Long-term cognitive problems
Washington continues to struggle with cognitive issues.
“My long-term memory sometimes seems intact, but after a while there are ‘holes’. Or I look at people and maybe recognize a face, but I can’t remember who they are.
He also has difficulty with reading and memory. “My eyes have problems tracking and tracking. And if I read out loud, I will stutter and not be able to retain what I just read. Sometimes I put the remote in the freezer or leave my phone outside and I don’t know where it is.”
Washington graduated from college with a bachelor’s degree in applied behavioral science, which led to his work with adults with developmental disabilities. However, school work was difficult and had become even more difficult lately.
“I want to be a social worker to help others, but I might not want to go through my classes,” she says.
He is currently being treated for cancer and chemotherapy is also affecting his cognition. “In one course, I got an A on my class work, but I didn’t remember anything about the final, so I got an F and failed the course,” she says.
He hopes to try his studies again once the cancer is gone. Although the cognitive challenges from the concussion are still enormous, “not having chemo brain frees up some cognitive abilities and hopefully I can do better in my classes and get my social work degree.”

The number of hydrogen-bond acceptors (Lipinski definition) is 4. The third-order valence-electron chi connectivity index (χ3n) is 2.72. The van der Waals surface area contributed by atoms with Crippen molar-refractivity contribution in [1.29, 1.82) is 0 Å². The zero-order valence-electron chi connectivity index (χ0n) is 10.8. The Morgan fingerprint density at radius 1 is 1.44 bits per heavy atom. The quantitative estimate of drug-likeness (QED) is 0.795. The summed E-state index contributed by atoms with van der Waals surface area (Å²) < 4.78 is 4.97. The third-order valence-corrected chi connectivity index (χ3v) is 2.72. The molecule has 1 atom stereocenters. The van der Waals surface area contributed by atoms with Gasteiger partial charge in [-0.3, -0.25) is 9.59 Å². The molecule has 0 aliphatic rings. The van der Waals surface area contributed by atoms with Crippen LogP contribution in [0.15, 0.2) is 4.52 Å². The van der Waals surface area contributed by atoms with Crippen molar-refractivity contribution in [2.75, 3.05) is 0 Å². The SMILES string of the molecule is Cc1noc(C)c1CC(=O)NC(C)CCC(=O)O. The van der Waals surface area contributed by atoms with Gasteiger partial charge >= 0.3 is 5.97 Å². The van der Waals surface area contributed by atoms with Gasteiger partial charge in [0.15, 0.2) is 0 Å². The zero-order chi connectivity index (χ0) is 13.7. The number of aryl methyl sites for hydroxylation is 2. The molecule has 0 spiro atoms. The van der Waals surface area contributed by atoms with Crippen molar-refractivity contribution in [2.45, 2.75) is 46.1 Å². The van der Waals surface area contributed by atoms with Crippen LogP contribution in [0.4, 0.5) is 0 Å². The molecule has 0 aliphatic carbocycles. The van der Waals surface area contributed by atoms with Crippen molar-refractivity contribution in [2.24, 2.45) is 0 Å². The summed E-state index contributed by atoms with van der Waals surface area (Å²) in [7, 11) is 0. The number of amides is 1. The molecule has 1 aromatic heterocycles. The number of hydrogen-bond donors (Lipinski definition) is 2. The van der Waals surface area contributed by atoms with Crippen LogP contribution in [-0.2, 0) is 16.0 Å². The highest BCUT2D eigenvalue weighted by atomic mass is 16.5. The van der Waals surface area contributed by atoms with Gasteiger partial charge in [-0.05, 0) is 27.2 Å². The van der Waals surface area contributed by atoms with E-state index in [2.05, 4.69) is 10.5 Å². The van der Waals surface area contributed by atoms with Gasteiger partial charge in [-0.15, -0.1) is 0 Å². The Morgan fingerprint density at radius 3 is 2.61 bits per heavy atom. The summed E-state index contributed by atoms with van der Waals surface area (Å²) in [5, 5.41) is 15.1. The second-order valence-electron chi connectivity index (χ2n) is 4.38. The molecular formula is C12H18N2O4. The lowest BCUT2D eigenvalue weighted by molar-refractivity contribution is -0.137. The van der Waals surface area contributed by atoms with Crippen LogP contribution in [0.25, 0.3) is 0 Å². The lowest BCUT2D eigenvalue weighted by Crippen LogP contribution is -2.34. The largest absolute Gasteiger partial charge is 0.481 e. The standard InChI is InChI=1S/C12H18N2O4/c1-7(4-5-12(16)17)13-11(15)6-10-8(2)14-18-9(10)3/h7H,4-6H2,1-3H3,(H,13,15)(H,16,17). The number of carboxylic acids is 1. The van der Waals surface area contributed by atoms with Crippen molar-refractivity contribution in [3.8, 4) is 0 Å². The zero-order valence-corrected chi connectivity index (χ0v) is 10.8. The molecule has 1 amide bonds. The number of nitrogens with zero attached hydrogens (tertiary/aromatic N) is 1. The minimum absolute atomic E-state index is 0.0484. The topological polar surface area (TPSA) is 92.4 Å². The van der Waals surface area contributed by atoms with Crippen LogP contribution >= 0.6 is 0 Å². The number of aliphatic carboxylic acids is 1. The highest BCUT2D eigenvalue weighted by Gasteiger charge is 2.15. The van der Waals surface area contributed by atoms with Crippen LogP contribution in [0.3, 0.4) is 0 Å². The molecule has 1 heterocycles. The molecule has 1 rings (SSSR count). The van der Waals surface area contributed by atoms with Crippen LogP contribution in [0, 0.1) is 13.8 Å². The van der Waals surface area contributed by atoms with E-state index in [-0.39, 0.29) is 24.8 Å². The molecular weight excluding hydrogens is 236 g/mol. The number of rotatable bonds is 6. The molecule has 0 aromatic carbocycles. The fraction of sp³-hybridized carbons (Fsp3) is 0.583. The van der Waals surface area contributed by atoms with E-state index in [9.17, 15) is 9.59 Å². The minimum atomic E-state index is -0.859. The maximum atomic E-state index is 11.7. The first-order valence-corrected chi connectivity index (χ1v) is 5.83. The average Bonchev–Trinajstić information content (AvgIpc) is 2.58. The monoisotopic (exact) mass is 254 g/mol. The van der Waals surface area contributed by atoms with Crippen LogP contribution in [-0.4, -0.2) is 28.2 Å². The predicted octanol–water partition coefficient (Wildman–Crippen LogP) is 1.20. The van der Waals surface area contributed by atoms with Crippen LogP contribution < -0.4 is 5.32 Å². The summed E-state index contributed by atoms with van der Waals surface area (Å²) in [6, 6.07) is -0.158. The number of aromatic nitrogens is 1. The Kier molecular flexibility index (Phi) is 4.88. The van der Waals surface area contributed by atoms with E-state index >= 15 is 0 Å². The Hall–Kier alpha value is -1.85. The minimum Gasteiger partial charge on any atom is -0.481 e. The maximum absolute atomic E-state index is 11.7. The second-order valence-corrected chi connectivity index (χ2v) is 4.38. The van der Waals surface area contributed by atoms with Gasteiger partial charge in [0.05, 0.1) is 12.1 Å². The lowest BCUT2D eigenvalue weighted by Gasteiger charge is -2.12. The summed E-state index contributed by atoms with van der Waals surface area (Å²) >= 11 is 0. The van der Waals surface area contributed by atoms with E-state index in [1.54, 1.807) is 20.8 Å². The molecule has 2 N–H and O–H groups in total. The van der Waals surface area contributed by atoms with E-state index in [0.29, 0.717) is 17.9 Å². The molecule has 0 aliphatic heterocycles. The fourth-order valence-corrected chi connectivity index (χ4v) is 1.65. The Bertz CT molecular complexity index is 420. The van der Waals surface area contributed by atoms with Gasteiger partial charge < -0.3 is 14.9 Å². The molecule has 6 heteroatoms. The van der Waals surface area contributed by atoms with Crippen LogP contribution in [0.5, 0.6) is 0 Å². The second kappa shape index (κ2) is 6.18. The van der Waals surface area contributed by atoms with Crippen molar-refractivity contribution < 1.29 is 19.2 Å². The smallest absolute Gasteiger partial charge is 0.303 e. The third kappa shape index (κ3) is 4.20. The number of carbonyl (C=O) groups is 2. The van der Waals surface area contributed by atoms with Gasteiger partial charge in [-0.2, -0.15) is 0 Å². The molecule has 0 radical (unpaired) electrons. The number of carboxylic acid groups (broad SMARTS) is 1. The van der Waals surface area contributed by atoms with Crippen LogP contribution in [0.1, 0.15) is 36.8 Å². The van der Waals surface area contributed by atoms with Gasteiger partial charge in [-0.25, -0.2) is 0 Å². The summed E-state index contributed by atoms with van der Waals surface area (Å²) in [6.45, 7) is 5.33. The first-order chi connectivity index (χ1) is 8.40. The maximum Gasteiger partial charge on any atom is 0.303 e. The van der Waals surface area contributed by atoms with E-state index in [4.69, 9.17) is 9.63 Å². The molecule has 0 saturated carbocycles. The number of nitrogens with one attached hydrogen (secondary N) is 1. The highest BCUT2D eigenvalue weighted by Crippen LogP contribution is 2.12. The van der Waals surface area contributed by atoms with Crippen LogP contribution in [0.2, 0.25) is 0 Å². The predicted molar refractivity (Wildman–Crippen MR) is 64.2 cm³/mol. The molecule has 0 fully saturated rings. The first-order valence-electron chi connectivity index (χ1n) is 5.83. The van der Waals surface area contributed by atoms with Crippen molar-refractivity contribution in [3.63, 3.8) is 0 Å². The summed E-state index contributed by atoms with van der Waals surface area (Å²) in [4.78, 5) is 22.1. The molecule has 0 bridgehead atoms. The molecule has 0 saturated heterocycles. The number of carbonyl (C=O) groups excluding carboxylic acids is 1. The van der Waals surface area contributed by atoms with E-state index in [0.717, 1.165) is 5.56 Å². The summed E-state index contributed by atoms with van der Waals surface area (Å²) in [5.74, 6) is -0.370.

Get the right support
Germine said the study results “underscore the need for parents, the school system and everyone who plays football to understand the importance of reporting any concussion symptoms, even if they don’t feel serious at the time.”
He notes that “appropriate measures to manage and reduce the effects of head injuries, even in the absence of diagnosed concussions, may be key to maintaining long-term cognitive health.”
Additionally, “we must do everything we can to prevent head injuries and concussions. “Measures that reduce the likelihood of head impacts are important to making football safer for the developing brain,” he says.
Washington urges people to take head injuries seriously and not just “get back in the game” and be evaluated for concussions; and if a concussion is diagnosed, to treat the symptoms (such as emotional trauma, attention or memory problems, or vision problems).
In addition, both encourage people with concussions to get emotional support. Washington participates in the support groups it offers Brain Injury Association of America.